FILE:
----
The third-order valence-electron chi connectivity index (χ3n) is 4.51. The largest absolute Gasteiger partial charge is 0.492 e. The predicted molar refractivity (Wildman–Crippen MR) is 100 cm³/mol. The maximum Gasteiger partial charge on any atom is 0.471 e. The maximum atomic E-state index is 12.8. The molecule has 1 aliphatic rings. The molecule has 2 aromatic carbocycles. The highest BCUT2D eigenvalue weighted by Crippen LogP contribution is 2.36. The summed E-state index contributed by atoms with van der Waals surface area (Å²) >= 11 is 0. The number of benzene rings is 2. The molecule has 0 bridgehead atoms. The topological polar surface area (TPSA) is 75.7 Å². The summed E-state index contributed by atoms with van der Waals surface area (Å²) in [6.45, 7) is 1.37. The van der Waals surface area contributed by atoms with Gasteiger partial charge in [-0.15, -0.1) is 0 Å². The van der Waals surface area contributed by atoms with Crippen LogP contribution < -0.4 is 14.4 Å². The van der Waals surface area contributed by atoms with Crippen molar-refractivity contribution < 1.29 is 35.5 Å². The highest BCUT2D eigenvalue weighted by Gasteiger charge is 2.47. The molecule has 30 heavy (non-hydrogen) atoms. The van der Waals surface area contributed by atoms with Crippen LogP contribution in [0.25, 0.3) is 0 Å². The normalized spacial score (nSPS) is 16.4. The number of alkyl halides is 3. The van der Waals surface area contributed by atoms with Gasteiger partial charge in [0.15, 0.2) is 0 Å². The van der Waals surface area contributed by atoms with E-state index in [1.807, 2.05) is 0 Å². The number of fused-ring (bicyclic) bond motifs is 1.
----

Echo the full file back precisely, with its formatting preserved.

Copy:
The third-order valence-electron chi connectivity index (χ3n) is 4.51. The largest absolute Gasteiger partial charge is 0.492 e. The predicted molar refractivity (Wildman–Crippen MR) is 100 cm³/mol. The maximum Gasteiger partial charge on any atom is 0.471 e. The maximum atomic E-state index is 12.8. The molecule has 1 aliphatic rings. The molecule has 2 aromatic carbocycles. The highest BCUT2D eigenvalue weighted by Crippen LogP contribution is 2.36. The summed E-state index contributed by atoms with van der Waals surface area (Å²) >= 11 is 0. The number of benzene rings is 2. The molecule has 0 bridgehead atoms. The topological polar surface area (TPSA) is 75.7 Å². The summed E-state index contributed by atoms with van der Waals surface area (Å²) in [6.45, 7) is 1.37. The van der Waals surface area contributed by atoms with Gasteiger partial charge in [-0.15, -0.1) is 0 Å². The van der Waals surface area contributed by atoms with Crippen LogP contribution < -0.4 is 14.4 Å². The van der Waals surface area contributed by atoms with Crippen molar-refractivity contribution < 1.29 is 35.5 Å². The highest BCUT2D eigenvalue weighted by Gasteiger charge is 2.47. The molecule has 30 heavy (non-hydrogen) atoms. The van der Waals surface area contributed by atoms with Crippen LogP contribution in [0.25, 0.3) is 0 Å². The normalized spacial score (nSPS) is 16.4. The number of alkyl halides is 3. The van der Waals surface area contributed by atoms with Gasteiger partial charge in [0.15, 0.2) is 0 Å². The van der Waals surface area contributed by atoms with E-state index in [1.807, 2.05) is 0 Å². The number of fused-ring (bicyclic) bond motifs is 1.